Ultra-wideband, the technology set to replace USB and Bluetooth with fast wireless connections, has been granted a formal ISO standard, drawing a line under years of argument and encouraging faster delivery of UWB products.

"It's an important milestone for a lot of big companies that rely on and participate in ISO and IEEE standards." Said Mark Bowles, co-founder and marketing vice president of UWB silicon vendor Staccato. "An ISO standard is the mother-ship of standards."

UWB products will be aimed at consumers, but will benefit business by allowing faster transfers to and from laptops and wireless-enabled devices. "It's mostly consumer technology, because corporate buyers are a lot less aggressive," said Bowles.

ISO has approved the MAC (medium access control) and PHY (physical layer) defined by the Wimedia industry group, and which has already been adopted by standards group ECMA. ISO is publishing the WiMedia specification as ISO (International Organization for Standardization)/IEC 26907.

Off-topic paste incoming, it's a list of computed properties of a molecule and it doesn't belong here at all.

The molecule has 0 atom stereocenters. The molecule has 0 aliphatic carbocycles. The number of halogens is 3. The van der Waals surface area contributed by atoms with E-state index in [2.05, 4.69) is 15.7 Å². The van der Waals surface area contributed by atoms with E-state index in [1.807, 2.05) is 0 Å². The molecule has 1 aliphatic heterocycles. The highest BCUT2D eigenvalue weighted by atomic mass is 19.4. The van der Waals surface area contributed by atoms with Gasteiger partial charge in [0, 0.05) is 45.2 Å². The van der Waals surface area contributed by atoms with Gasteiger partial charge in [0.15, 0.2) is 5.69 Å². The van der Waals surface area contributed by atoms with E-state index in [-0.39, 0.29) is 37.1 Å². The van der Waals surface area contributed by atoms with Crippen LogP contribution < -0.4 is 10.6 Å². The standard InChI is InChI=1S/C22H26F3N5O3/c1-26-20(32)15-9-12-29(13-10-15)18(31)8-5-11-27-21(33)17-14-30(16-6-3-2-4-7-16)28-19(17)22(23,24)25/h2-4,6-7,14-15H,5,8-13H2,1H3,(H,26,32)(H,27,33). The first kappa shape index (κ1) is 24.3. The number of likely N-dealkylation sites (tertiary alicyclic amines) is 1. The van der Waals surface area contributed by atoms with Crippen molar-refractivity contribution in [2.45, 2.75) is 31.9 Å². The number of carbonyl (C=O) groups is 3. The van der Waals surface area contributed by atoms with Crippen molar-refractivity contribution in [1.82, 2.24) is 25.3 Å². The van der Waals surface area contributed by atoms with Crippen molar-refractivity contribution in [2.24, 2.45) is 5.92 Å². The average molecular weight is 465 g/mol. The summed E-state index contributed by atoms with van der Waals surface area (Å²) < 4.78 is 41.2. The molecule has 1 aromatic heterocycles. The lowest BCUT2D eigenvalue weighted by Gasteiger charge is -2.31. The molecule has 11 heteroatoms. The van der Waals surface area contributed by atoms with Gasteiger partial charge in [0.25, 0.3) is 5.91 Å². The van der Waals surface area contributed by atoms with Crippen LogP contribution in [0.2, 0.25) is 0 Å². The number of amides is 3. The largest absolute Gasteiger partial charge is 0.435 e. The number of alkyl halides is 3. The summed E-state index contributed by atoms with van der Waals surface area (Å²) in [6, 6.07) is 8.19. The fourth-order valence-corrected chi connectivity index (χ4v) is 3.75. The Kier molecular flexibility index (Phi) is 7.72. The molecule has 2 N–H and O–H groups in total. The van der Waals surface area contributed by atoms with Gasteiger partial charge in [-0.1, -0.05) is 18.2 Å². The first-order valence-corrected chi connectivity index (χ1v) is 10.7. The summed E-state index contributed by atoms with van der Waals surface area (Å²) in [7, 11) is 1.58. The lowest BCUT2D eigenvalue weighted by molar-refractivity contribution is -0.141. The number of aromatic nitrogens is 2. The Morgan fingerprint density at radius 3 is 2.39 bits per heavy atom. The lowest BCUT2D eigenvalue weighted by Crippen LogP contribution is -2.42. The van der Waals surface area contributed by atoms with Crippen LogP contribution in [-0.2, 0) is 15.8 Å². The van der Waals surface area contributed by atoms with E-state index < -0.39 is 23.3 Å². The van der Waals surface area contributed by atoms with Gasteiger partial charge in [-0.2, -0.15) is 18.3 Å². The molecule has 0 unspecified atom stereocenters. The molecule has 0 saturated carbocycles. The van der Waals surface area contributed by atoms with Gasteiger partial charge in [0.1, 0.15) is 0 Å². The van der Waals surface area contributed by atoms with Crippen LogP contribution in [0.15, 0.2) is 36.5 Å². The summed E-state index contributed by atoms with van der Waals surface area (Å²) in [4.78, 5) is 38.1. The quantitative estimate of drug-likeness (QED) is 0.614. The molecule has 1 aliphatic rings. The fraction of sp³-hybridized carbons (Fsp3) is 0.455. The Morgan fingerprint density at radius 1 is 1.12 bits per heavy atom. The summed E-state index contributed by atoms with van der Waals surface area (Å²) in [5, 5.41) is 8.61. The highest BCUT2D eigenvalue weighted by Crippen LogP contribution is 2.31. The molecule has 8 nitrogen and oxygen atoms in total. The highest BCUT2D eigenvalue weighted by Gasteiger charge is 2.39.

The European Commission has approved UWB for use on Europe's airwaves, and given European countries six months to amend their national laws to enable it.

"Six products will make up 90 percent of the revenue in UWB," said Bowles. "Dongles and hubs, laptops, external storage and DVD players, printers, digital still cameras and personal media players." He expects them to appear more or less in the order he mentioned them, with a camera appearing by the end of this year and media players in 2008.

Although UWB will be the next generation of Bluetooth, it won't appear in phones until 2008, he said: "It's a harder bar to limbo under in terms of power consumptions and form factor." Staccato is set to provide a handset for a service announced by SK Telecom in Korea, and due to arrive in 2008.

WiMedia took its specification ECMA when the IEEE's standards process for UWB broke down as it fought with a rival technology backed by silicon vendor Freescale which fizzled out last year.